444 Pa. 105 (1971)

Royal Oil & Gas Corporation, Appellant, v. Tunnelton Mining Company.

Supreme Court of Pennsylvania.

October 12, 1971.

Attorney(s) appearing for the Case

Richard B. Tucker, Jr., with him John P. Papuga, Donald M. Miller, Tucker, Burke, Campbell & Arensberg, and Miller and Cope, for appellant.

William H. Eckert, with him Willis A. Siegfried, Jr., David R. Tomb, Jr., Eckert, Seamans, Cherin & Mellott, and Tomb and Tomb, for appellee.



This is an appeal from the decree of the Indiana County Court of Common Pleas sustaining appellee's preliminary objections to appellant's complaint in equity.

Appellant's complaint sought specific performance of a contract to convey coal and mining rights, the reformation of a coal lease agreement and an accounting for royalties on coal mined. After various preliminary objections, an amended complaint was filed to which further preliminary objections were filed consisting, inter alia, of a demurrer because (1) the action involved a contract for the sale of land without a sufficient written memorandum under the statute of frauds, Act of March 21, 1772, 1 Sm. L. 389, § 1, 33 P.S. § 1; and (2) the action is barred by the statute of limitations, Act of April 22, 1856, P.L. 532, § 6, 12 P.S. § 83. In sustaining the preliminary objections, it was the opinion of the court below that, "the pleadings indicate that there is a violation of the Statute of Frauds insofar as any agreement is concerned in this case and also that there is a violation of the Statute of Limitations." Because of procedural irregularities, it is necessary to reverse that judgment.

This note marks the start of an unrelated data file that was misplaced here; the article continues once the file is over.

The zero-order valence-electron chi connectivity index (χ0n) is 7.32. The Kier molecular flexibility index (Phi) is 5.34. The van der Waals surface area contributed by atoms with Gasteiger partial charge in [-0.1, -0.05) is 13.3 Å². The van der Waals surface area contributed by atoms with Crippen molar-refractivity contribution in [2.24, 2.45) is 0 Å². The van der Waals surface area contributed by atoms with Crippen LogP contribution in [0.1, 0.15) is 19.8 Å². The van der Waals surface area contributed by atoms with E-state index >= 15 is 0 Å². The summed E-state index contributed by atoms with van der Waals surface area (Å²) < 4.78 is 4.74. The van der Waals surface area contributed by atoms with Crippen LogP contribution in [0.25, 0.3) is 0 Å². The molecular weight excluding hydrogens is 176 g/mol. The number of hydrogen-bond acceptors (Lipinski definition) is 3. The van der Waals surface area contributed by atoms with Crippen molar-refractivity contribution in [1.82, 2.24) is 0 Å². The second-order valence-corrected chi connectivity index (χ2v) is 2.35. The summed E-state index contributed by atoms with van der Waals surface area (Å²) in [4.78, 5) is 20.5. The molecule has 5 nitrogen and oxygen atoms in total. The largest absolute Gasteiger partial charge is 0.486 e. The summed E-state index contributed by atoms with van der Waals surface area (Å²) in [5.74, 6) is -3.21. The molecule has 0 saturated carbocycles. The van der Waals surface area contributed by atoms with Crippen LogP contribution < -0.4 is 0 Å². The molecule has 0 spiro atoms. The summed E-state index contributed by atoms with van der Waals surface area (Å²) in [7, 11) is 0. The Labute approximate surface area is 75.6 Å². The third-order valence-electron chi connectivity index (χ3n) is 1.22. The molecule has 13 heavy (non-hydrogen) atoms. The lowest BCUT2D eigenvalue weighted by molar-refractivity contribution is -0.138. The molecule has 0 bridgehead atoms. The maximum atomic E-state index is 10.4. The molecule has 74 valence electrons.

By our past decisions we have clearly held that the statute of frauds provision relating to sales of interests in real estate is a waivable defense which must be raised under Pa. R.C.P. 1030 (new matter) and not under Pa. R.C.P. 1017(b) (preliminary objections). Goldman v. McShain, 432 Pa. 61, 247 A.2d 455 (1968); Portnoy v. Brown, 430 Pa. 401, 243 A.2d 444 (1968); Brown v. Hahn, 419 Pa. 42, 213 A.2d 342 (1965). Likewise, an affirmative defense of the statute of limitations must be pleaded as new matter pursuant to Rule 1030. Ziemba v. Hagerty, 436 Pa. 179, 259 A.2d 876 (1969); Mangino v. Steel Contracting Co., 427 Pa. 533, 235 A.2d 151 (1967). Accordingly, the appellee erred in raising these defenses by preliminary objections.